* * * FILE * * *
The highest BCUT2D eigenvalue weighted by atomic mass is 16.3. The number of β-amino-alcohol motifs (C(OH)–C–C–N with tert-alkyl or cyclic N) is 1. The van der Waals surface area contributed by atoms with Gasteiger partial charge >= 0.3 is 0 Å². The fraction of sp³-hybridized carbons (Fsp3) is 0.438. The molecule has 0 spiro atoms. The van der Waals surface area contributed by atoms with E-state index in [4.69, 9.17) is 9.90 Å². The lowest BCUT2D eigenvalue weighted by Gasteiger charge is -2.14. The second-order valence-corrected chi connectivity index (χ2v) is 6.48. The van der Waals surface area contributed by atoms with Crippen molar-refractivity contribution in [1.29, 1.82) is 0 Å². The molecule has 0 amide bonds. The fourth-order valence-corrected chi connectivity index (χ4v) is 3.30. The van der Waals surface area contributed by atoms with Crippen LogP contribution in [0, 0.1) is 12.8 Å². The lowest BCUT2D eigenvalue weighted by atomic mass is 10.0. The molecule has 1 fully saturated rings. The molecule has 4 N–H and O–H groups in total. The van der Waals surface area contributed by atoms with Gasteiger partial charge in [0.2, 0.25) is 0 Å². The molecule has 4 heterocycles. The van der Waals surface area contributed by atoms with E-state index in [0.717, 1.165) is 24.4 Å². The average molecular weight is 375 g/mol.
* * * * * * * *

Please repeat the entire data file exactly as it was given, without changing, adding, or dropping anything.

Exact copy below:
The highest BCUT2D eigenvalue weighted by atomic mass is 16.3. The number of β-amino-alcohol motifs (C(OH)–C–C–N with tert-alkyl or cyclic N) is 1. The van der Waals surface area contributed by atoms with Gasteiger partial charge >= 0.3 is 0 Å². The fraction of sp³-hybridized carbons (Fsp3) is 0.438. The molecule has 0 spiro atoms. The van der Waals surface area contributed by atoms with E-state index in [4.69, 9.17) is 9.90 Å². The lowest BCUT2D eigenvalue weighted by Gasteiger charge is -2.14. The second-order valence-corrected chi connectivity index (χ2v) is 6.48. The van der Waals surface area contributed by atoms with Crippen molar-refractivity contribution in [1.29, 1.82) is 0 Å². The molecule has 0 amide bonds. The fourth-order valence-corrected chi connectivity index (χ4v) is 3.30. The van der Waals surface area contributed by atoms with Crippen LogP contribution in [0, 0.1) is 12.8 Å². The lowest BCUT2D eigenvalue weighted by atomic mass is 10.0. The molecule has 1 fully saturated rings. The molecule has 4 N–H and O–H groups in total. The van der Waals surface area contributed by atoms with Gasteiger partial charge in [0.2, 0.25) is 0 Å². The molecule has 4 heterocycles. The van der Waals surface area contributed by atoms with E-state index in [0.717, 1.165) is 24.4 Å². The average molecular weight is 375 g/mol.